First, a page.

Sunday, 29 April 2012


This morning I started cutting out some pogs in Photoshop for my pog website update, then went to Church.

In the afternoon I watched Boukengers vs. Super Sentai with Billy. It was a Super Sentai 30th anniversary special program, but sadly only featured characters from the previous 4 series. The plot was a bad guy makes the Boukengers and Hikaru Sensei (from Magirangers) get stuck in a sub universe or something (those small room sets they always use in Super Sentai). But Silver is elsewhere. A red ranger with the Super Sentai 30th anniversary logo on his chest tells Silver he needs to get old sentai to help him.

Billy said it would've been good if instead of getting the sentai from the last few series, Silver had tried to get ones from the much earlier series, and then found out they were all too old to fight. Anyway, it was quite stupid and maniacal in the typical Super Sentai style.

After that I finished updating my pog website, then started writing an article for my photo tips website.

After tea I finished writing the article, then realised it was very similar to another article I'd written for the site a few days ago. So I posted it on hub pages instead.

For the rest of the evening, I did some more work on enabling prints and image licensing on my photo website. I think I mentioned before that I'd decided on using Photoshelter. Their API documentation is rather lacking, and when I checked it yesterday it actually said that it had been deprecated. I did send Photoshelter a message about a couple of weeks ago asking for the documentation for their real API, but didn't receive anything other than the standard 'thanks for your feedback message'.

So, what I've been doing is using Firebug with Firefox, and noting the AJAX requests that are sent. Because Photoshelter uses AJAX with their API for their website, this is an easy way to see what the API calls are and what parameters are used for doing different things.

I got as far as setting the pricing for an image, but this said I needed to provide payment details. So I did that, then when it got to the 'how would you like to be paid' page, it had a number of different options, of which paypal seemed to be the only viable one. I had always thought that Photoshelter did their own payment processing, then sent you your cut of the sale. But obviously I was wrong.

I could offer paypal processing myself without having to pay $30 a month for Photoshelter. Plus there are also a couple of other points that made me change my mind (for the moment at least) about using Photoshelter:

  • The rights managed licensing options are rather extensive. I fear that they could be too confusing and loose a sale.
  • Although Photoshelter offer prints, there are plenty of alternatives that do this as well.

I couldn't remember the name of the company I was thinking of that did prints, so I did a google. It didn't come up, but I did find a nice thread that had good examples to two sites that operate very similarly to how I want my site to be like:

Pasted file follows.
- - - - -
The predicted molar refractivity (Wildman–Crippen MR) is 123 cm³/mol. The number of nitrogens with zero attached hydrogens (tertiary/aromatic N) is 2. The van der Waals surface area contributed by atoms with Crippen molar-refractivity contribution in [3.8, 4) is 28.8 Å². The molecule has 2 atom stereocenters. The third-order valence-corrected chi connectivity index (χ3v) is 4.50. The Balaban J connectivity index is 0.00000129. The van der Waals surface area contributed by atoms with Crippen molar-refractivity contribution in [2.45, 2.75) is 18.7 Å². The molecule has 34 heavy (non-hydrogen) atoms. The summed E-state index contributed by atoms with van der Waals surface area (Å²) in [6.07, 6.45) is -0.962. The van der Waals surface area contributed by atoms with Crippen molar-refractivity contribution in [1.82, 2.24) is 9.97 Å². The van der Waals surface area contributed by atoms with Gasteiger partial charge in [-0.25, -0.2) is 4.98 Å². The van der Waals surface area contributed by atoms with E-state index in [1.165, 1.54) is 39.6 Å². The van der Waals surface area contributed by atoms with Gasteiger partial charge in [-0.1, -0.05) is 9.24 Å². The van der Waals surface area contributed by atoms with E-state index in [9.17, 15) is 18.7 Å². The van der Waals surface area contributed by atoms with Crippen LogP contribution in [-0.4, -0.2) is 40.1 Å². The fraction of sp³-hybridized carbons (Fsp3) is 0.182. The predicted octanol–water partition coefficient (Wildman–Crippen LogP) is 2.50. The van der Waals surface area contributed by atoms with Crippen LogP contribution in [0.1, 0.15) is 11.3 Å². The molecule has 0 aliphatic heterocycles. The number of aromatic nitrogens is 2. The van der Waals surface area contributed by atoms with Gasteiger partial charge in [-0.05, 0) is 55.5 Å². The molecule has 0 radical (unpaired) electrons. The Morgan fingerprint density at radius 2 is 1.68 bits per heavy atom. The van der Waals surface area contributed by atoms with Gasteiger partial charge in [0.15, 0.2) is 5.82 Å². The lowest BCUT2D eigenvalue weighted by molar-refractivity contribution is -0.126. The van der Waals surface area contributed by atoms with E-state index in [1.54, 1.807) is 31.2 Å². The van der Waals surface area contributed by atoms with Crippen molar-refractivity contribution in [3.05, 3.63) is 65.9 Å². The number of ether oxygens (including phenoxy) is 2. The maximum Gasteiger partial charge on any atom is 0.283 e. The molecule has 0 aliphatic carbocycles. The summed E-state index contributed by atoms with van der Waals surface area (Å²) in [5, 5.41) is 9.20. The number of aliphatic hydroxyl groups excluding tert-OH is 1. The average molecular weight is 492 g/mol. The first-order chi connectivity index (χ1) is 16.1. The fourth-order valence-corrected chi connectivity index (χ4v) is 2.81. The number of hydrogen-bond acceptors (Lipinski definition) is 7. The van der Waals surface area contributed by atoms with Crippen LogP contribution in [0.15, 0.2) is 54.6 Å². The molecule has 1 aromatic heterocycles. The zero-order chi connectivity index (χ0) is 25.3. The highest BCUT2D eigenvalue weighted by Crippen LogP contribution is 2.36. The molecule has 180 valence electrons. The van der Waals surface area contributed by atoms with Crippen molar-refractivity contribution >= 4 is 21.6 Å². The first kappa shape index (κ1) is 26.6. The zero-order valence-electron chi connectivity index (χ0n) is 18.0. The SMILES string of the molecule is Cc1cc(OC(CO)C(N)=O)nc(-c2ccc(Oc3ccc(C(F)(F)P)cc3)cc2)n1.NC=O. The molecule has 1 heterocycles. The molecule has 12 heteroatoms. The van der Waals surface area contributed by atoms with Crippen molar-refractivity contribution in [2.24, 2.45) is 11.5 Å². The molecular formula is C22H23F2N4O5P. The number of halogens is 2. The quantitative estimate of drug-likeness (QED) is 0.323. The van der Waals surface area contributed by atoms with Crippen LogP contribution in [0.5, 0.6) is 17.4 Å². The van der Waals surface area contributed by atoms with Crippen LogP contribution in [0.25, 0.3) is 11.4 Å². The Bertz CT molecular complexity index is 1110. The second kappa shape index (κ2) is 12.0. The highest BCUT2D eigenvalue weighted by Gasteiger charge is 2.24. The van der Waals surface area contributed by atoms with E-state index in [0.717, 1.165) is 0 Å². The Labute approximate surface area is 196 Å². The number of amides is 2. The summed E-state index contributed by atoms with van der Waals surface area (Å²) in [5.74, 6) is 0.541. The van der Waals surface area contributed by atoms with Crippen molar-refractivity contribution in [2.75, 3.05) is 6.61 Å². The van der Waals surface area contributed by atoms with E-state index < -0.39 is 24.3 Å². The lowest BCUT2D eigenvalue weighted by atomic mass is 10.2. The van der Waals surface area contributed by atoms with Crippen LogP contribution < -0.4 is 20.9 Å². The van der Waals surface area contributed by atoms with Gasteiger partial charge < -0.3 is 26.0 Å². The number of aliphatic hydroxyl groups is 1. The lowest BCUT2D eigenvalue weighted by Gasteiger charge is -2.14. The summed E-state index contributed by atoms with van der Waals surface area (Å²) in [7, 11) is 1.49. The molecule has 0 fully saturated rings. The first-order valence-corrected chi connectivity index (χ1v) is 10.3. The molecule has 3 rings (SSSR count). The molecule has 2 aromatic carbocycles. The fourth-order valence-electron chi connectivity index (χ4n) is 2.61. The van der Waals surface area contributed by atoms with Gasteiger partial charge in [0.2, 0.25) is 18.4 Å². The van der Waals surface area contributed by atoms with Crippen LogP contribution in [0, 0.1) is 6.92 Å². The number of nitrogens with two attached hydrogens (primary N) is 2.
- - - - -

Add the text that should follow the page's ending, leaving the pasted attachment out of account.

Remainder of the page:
Both of these photographers seem to organise printing and shipping themselves. This isn't something I particularly want to do as then you are responsible for cropping images to fit the print rather than the customer. Plus it involves more work for the photographer.

Some more googling, and I still didn't find the name of the prints company I was looking for, but I did find something that reminded me what their name was -

So I checked the website (I had already checked it before when I was looking at options and decided on Photoshelter). It seems I missed something when looking at their website before, as they give you a javascript you use on your site, which automatically adds buy links to your images. This uses an AJAX widget for everything, so the user stays on your site. Nice.

The thing that put me off fotomoto before was that their image licensing is very basic. But I could use fotomoto just for prints, and my own custom code plus paypal for licensing. Fotomoto doesn't charge a subscription, just takes commissions on prints, so this sounds good too.

So next I needed to check whether Fotomoto was actually any good. So far I found two positive reviews ([1] [2]), and one negative. The negative one was from someone that was used to making their own fine art prints. Their problem was both the quality of Fotomoto's prints and also that Fotomoto wouldn't ship the prints to them first so they could sign them. Regarding the print quality, it can't be dismissed that they just expected too much as they said they had several people who purchased prints complain to them about the quality, and had never had a complaint about print quality when making the prints themselves.

As an aside, while looking for Fotomoto reviews, I came across this very nice Tumblr of exploded flowers. Both a great idea and great execution I think.

I found this thread indicating that are now using Fotomoto for prints, which seems like a good endorsement for Fotomoto to me. The main disadvantage I can see so far is that Fotomoto operate and ship prints from the US, rather than having a variety of printers across the globe. I still need to check how they handle refunds if a user is unhappy with a print.

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